The recent Maggi debacle has, primarily, aroused serious cravings for the 2 minute noodles, and, has made apparent, the unstable nature that possesses us humans, which is more often than not guided by current and pre-existing hegemonic discourses. It has also raised another relevant issue; Maggi, a much loved food item, that has over a period of time, become the nomenclature for instant noodles in India is now topmost on most people’s hate list – what does the future hold for Maggi?
I have, for as long as I can remember, been extremely fond of the 2 minute wonder of taste. Fondness would actually be an understatement. At the risk of disclosing my age, I have been in love with Maggi, for donkey’s years now.
The nights when my siblings and I would have Maggi for dinner, requesting our lovely mother to pack us some Maggi for lunch and being turned down, the first time that I learnt how to cook Maggi, are some of my dearest Maggi memories. The fondest of all my Maggi memories though, is from my days at boarding school; waiting in anticipation, every Saturday morning, to be served a piping hot plate of Maggi! These noodles have never let me down. They have stuck by me in the toughest of times. As a nearly broke Masters student, living on my own; on the nights when I stood face to face with an empty pantry, scrambled eggs and Maggi would be the chef’s special.
But, having been banned in nearly 14 states, the backlash that Maggi has been facing so far does not seem to be slowing down. It’s a tricky state of affairs that the producers Nestlé have got themselves into.
Going back a few years, I am reminded of the Dairy Milk worm controversy. Backed by a strong PR team, along with enormous advertising budgets, Cadbury was able to wriggle its way out of the muddy mess, especially taking into consideration that Dairy Milk has never been a nomenclature for chocolates in the country.
The willingness to forgive Cadbury, I guess, boiled down to the association of Dairy Milk with joyful moments – Dairy Milk has always been symbolic of the Khaas Swad of Zindagi. However, consumers were quick to disregard this khaas swad for other alternatives, until they were given some much needed clarity from the makers of the chocolate. Cadbury was quick to come to its defence, and thus save face. Nestlé on the other hand, has been playing it a little too cool, for its own good.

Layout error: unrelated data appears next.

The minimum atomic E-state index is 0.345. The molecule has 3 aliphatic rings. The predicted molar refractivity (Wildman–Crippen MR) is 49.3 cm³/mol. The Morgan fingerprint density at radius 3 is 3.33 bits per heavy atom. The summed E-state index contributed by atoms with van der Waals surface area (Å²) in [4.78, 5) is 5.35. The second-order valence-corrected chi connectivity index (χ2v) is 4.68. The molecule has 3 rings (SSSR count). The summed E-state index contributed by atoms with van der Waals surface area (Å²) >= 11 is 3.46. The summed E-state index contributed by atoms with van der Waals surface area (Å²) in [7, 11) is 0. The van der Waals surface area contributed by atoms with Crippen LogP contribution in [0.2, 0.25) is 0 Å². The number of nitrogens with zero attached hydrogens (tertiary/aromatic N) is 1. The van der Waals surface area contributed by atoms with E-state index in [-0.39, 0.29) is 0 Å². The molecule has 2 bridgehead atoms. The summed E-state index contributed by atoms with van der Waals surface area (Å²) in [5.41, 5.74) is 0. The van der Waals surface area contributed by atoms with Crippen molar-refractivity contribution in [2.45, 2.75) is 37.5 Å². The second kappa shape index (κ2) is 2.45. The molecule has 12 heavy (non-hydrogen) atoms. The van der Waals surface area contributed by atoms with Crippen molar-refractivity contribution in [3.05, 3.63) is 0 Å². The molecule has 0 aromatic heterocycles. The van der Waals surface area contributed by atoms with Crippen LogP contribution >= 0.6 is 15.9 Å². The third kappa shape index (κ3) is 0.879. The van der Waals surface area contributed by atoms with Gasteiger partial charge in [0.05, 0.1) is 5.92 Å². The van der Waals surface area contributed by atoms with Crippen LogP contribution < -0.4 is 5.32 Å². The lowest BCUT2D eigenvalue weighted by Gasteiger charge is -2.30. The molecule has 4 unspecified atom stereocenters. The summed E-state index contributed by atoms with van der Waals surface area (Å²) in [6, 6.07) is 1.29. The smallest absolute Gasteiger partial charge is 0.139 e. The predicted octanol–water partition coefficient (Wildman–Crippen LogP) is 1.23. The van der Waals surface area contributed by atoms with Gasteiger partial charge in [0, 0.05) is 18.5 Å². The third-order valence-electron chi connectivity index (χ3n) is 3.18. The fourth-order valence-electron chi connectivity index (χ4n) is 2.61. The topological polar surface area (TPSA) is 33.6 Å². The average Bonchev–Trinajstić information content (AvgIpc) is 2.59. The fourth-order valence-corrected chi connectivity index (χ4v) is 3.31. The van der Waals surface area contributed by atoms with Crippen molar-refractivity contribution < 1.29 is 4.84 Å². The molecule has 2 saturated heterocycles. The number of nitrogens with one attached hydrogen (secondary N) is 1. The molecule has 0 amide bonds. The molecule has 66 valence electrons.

Yes, Nestlé has stood up in its defence, but, being one of the global FMCG giants, Nestlé’s approach towards the issue has been rather sluggish. This has given its consumers good enough reason to question, not only the safety of Maggi, but also the integrity of Nestlé as a company. Being well aware of the popularity of its product, Nestlé’s response should have been more robust.
With an existing discourse in place regarding Maggi’s status as an unhealthy food item, the current debacle has triggered an array of negative responses towards the formally, much loved noodles. The ratio of those who still love it, compared to those who don’t, is quite disparate.
However, to say that Maggi would not be able to bounce back would be a rather hasty judgement.
Take Coca Cola, for instance; globally known and acknowledged to be gravely unhealthy, the brand has a flourishing presence in the FMCG market all over the world. I attribute this loyalty to Coca-Cola’s brilliant marketing and advertising campaigns, where for years they have been selling happiness and not a soft drink; probably an approach that Nestlé should consider?
As of now, the future of Maggi looks bleak, but my hopes are still alive. Even though consumers are well aware of the health risks associated with these noodles, it will be quite a challenge for each individual to let go of their emotional association with Maggi.